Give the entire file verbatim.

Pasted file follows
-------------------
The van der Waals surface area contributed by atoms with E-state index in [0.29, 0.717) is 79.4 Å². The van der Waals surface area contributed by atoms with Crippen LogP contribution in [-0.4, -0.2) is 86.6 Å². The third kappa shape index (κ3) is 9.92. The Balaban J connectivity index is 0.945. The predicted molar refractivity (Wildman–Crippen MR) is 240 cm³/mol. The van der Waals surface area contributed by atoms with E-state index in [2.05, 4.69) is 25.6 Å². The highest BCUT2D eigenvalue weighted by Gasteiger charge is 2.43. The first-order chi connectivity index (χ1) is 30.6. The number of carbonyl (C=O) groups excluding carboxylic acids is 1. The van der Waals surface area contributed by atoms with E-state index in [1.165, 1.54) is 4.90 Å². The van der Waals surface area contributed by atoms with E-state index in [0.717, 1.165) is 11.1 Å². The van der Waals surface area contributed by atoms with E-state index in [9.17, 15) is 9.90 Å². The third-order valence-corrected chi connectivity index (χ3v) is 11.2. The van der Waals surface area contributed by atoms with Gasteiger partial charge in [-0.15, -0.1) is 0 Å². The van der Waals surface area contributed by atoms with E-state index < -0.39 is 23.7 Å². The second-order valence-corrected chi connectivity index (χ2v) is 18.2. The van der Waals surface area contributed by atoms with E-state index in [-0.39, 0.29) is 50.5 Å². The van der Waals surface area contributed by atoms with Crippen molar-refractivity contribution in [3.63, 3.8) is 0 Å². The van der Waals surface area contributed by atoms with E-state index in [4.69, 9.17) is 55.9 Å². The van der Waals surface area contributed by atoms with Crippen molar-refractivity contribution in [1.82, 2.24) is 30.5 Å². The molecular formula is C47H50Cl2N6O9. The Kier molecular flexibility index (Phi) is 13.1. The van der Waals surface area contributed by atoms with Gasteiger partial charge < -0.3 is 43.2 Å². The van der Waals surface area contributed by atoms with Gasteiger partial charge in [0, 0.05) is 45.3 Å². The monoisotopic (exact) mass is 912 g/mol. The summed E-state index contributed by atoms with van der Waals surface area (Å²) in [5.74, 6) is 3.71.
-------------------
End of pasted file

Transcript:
The van der Waals surface area contributed by atoms with E-state index in [0.29, 0.717) is 79.4 Å². The van der Waals surface area contributed by atoms with Crippen LogP contribution in [-0.4, -0.2) is 86.6 Å². The third kappa shape index (κ3) is 9.92. The Balaban J connectivity index is 0.945. The predicted molar refractivity (Wildman–Crippen MR) is 240 cm³/mol. The van der Waals surface area contributed by atoms with E-state index in [2.05, 4.69) is 25.6 Å². The highest BCUT2D eigenvalue weighted by Gasteiger charge is 2.43. The first-order chi connectivity index (χ1) is 30.6. The number of carbonyl (C=O) groups excluding carboxylic acids is 1. The van der Waals surface area contributed by atoms with E-state index in [1.165, 1.54) is 4.90 Å². The van der Waals surface area contributed by atoms with E-state index in [0.717, 1.165) is 11.1 Å². The van der Waals surface area contributed by atoms with E-state index in [9.17, 15) is 9.90 Å². The third-order valence-corrected chi connectivity index (χ3v) is 11.2. The van der Waals surface area contributed by atoms with Gasteiger partial charge in [-0.15, -0.1) is 0 Å². The van der Waals surface area contributed by atoms with E-state index < -0.39 is 23.7 Å². The second-order valence-corrected chi connectivity index (χ2v) is 18.2. The van der Waals surface area contributed by atoms with E-state index in [-0.39, 0.29) is 50.5 Å². The van der Waals surface area contributed by atoms with Crippen molar-refractivity contribution in [3.63, 3.8) is 0 Å². The van der Waals surface area contributed by atoms with E-state index in [4.69, 9.17) is 55.9 Å². The van der Waals surface area contributed by atoms with Crippen molar-refractivity contribution in [1.82, 2.24) is 30.5 Å². The molecular formula is C47H50Cl2N6O9. The Kier molecular flexibility index (Phi) is 13.1. The van der Waals surface area contributed by atoms with Gasteiger partial charge < -0.3 is 43.2 Å². The van der Waals surface area contributed by atoms with Gasteiger partial charge in [0, 0.05) is 45.3 Å². The monoisotopic (exact) mass is 912 g/mol. The summed E-state index contributed by atoms with van der Waals surface area (Å²) in [5.74, 6) is 3.71.